What’s happening to housing affordability in the US?

Housing market "is undervalued", according to report

What’s happening to housing affordability in the US?

Housing affordability in September declined to its lowest level since 2008 due to nominal house price growth outpacing buying power gains, a new report by First American has said.

The financial services company this week released the September 2021 Real House Price Index (RHPI), which measures the price changes of single-family properties in the US.

The RHPI concluded that nominal house price growth and rising mortgage rates had outpaced growth in household income.

While household income increased by 3% over the last year, boosting consumer house-buying power, the RHPI increased by 17.5% during the same period - the highest yearly growth rate since 2014.

House-buying power is calculated by taking the 30-year fixed rate mortgage and the median household income to determine what a borrower can afford to buy.

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However, although affordability declined and annual nominal house price growth in September remained near record levels, First American chief economist Mark Fleming (pictured below) said the housing market was “not overvalued”.

He said: “In September, house-buying power was more than $170,000 above the median sale price nationally, indicating that the housing market may even be undervalued.

“It may be hard to believe but, once adjusted for consumer house-buying power, housing is undervalued in most markets and the gap between house-buying power and median sale prices indicates there remains room for continued house price growth.”

The key difference between real and nominal price growth is that the latter is not adjusted for inflation. The RHPI reported that real house prices in the US were 9.4% less expensive than in January 2000, while only four of the 50 markets were overvalued as they had a median sale price that exceeded house-buying power in September. These were all coastal cities in California – Los Angeles, San Francisco, San Jose and San Diego.

The remainder were undervalued housing markets, according to the RHPI, including those areas that were generally considered expensive, such as Seattle, Washington DC and Boston.

“The reason many other expensive markets are more affordable is due to high household incomes – the more you earn, the more you pay,” Fleming added.

Despite this, declining affordability would cause some potential buyers to pull back from the market and sellers to adjust their price expectations, even as the ongoing supply and demand imbalance continued to put upward pressure on house price growth, he stressed.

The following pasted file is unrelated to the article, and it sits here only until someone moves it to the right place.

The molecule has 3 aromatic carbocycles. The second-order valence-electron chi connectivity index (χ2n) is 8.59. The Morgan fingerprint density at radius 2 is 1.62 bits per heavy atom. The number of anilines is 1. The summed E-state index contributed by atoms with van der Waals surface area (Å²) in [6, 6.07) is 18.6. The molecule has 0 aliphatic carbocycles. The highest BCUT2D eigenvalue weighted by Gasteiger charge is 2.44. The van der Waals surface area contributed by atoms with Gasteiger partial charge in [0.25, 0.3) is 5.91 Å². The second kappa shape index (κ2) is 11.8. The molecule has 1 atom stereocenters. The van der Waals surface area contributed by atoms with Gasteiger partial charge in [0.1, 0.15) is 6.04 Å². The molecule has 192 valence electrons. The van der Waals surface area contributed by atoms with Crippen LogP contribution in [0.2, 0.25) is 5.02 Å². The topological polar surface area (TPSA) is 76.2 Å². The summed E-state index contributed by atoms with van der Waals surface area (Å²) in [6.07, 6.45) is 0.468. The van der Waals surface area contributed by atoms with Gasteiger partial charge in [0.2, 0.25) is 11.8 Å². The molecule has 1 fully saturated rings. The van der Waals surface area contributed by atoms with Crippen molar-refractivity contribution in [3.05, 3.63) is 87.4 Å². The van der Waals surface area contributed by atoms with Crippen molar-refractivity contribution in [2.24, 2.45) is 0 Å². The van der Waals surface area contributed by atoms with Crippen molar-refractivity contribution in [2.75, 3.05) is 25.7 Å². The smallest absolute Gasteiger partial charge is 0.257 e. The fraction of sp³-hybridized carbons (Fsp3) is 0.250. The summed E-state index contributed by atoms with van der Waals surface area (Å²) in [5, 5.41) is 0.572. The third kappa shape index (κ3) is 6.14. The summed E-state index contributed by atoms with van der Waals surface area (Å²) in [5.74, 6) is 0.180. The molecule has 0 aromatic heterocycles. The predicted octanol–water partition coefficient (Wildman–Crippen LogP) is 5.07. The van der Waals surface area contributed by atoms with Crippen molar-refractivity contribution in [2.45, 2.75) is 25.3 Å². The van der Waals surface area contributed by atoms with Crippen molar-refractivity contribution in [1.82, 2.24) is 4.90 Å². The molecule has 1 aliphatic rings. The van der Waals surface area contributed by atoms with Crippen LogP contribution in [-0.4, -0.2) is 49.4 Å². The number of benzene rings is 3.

Read more: What’s hindering the construction industry?

Speaking to MPA about the RHPI’s findings, First American’s deputy chief economist, Odeta Kushi (pictured top), acknowledged the decline in home affordability, but stressed that prices would continue to rise “even into the next year”.

“What we find nationally is that house buying power is exceeding the median sale price of the home, which means that house prices still have the room to run,” she added.

According to Tuesday’s S&P CoreLogic Case-Shiller national home price index, home prices posted a 19.5% annual gain in September, down from 19.8% in August, providing new evidence that home price growth in the US is slowing down.

In response to the data, Kushi said that it was largely a product of affordability declining and buyers pulling back from the market, which had resulted in fewer bidding wars and a moderation of house price growth.

“We’re likely to continue to see a deceleration in (price rises), but what the (RHPI) report is saying is that you shouldn’t expect negative house price growth,” she stressed. “Housing is less affordable today than it was one year ago…(because) incomes and mortgage rates are not offsetting the increases in nominal house price growth.”

Asked if inflation would force a rethink on home price growth (inflation has been rising steadily since the beginning of the year, jumping from 5.3% in September to 6.2% in October), Kushi said it would depend on inflationary pressure being transitory.

“Certainly, inflation could impact the income growth that we’re seeing. But the really big driver of house buying power over the last couple of years is historically low mortgage rates,” she said.

“Obviously we’ve seen some increases over the last couple of months, and the general consensus is that we’re likely to see mortgage rates increase further as the economy continues to improve.

“And higher mortgage rates would result in a decline in house buying power.”

According to the latest data from Bankrate.com, the average rate on a 30-year fixed mortgage rose to 3.26% this week, up from 3.21% a week ago.